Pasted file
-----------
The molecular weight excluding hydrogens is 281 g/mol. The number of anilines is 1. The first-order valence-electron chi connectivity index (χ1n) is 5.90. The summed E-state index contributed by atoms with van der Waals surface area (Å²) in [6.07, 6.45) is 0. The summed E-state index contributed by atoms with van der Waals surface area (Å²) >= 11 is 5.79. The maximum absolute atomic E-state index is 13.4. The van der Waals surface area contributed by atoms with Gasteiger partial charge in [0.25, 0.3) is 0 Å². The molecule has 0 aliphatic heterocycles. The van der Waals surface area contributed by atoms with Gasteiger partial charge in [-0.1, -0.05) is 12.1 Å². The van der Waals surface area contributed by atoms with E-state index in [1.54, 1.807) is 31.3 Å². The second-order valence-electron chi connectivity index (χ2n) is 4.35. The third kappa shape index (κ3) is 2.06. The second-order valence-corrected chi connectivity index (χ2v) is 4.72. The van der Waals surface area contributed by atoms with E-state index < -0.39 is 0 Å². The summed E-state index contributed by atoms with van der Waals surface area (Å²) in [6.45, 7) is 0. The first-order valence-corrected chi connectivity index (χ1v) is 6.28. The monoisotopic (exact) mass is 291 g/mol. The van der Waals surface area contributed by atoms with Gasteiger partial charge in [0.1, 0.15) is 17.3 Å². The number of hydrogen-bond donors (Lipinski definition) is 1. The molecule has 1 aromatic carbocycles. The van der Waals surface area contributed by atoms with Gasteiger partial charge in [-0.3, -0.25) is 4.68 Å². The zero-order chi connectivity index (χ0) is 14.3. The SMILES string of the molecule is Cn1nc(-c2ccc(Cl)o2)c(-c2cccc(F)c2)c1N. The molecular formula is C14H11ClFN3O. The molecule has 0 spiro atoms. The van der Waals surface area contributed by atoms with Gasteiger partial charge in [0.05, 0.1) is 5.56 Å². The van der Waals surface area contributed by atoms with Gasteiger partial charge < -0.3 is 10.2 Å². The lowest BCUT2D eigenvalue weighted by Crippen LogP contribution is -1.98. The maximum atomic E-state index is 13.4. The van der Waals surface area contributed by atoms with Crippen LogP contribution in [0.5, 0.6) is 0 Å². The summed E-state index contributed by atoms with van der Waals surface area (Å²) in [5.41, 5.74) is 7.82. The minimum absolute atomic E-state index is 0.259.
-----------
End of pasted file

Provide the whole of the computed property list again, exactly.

The molecular weight excluding hydrogens is 281 g/mol. The number of anilines is 1. The first-order valence-electron chi connectivity index (χ1n) is 5.90. The summed E-state index contributed by atoms with van der Waals surface area (Å²) in [6.07, 6.45) is 0. The summed E-state index contributed by atoms with van der Waals surface area (Å²) >= 11 is 5.79. The maximum absolute atomic E-state index is 13.4. The van der Waals surface area contributed by atoms with Gasteiger partial charge in [0.25, 0.3) is 0 Å². The molecule has 0 aliphatic heterocycles. The van der Waals surface area contributed by atoms with Gasteiger partial charge in [-0.1, -0.05) is 12.1 Å². The van der Waals surface area contributed by atoms with E-state index in [1.54, 1.807) is 31.3 Å². The second-order valence-electron chi connectivity index (χ2n) is 4.35. The third kappa shape index (κ3) is 2.06. The second-order valence-corrected chi connectivity index (χ2v) is 4.72. The van der Waals surface area contributed by atoms with E-state index < -0.39 is 0 Å². The summed E-state index contributed by atoms with van der Waals surface area (Å²) in [6.45, 7) is 0. The first-order valence-corrected chi connectivity index (χ1v) is 6.28. The monoisotopic (exact) mass is 291 g/mol. The van der Waals surface area contributed by atoms with Gasteiger partial charge in [0.1, 0.15) is 17.3 Å². The number of hydrogen-bond donors (Lipinski definition) is 1. The molecule has 1 aromatic carbocycles. The van der Waals surface area contributed by atoms with Gasteiger partial charge in [-0.3, -0.25) is 4.68 Å². The zero-order chi connectivity index (χ0) is 14.3. The SMILES string of the molecule is Cn1nc(-c2ccc(Cl)o2)c(-c2cccc(F)c2)c1N. The molecular formula is C14H11ClFN3O. The molecule has 0 spiro atoms. The van der Waals surface area contributed by atoms with Gasteiger partial charge in [0.05, 0.1) is 5.56 Å². The van der Waals surface area contributed by atoms with Gasteiger partial charge < -0.3 is 10.2 Å². The lowest BCUT2D eigenvalue weighted by Crippen LogP contribution is -1.98. The maximum atomic E-state index is 13.4. The van der Waals surface area contributed by atoms with Crippen LogP contribution in [0.5, 0.6) is 0 Å². The summed E-state index contributed by atoms with van der Waals surface area (Å²) in [5.41, 5.74) is 7.82. The minimum absolute atomic E-state index is 0.259.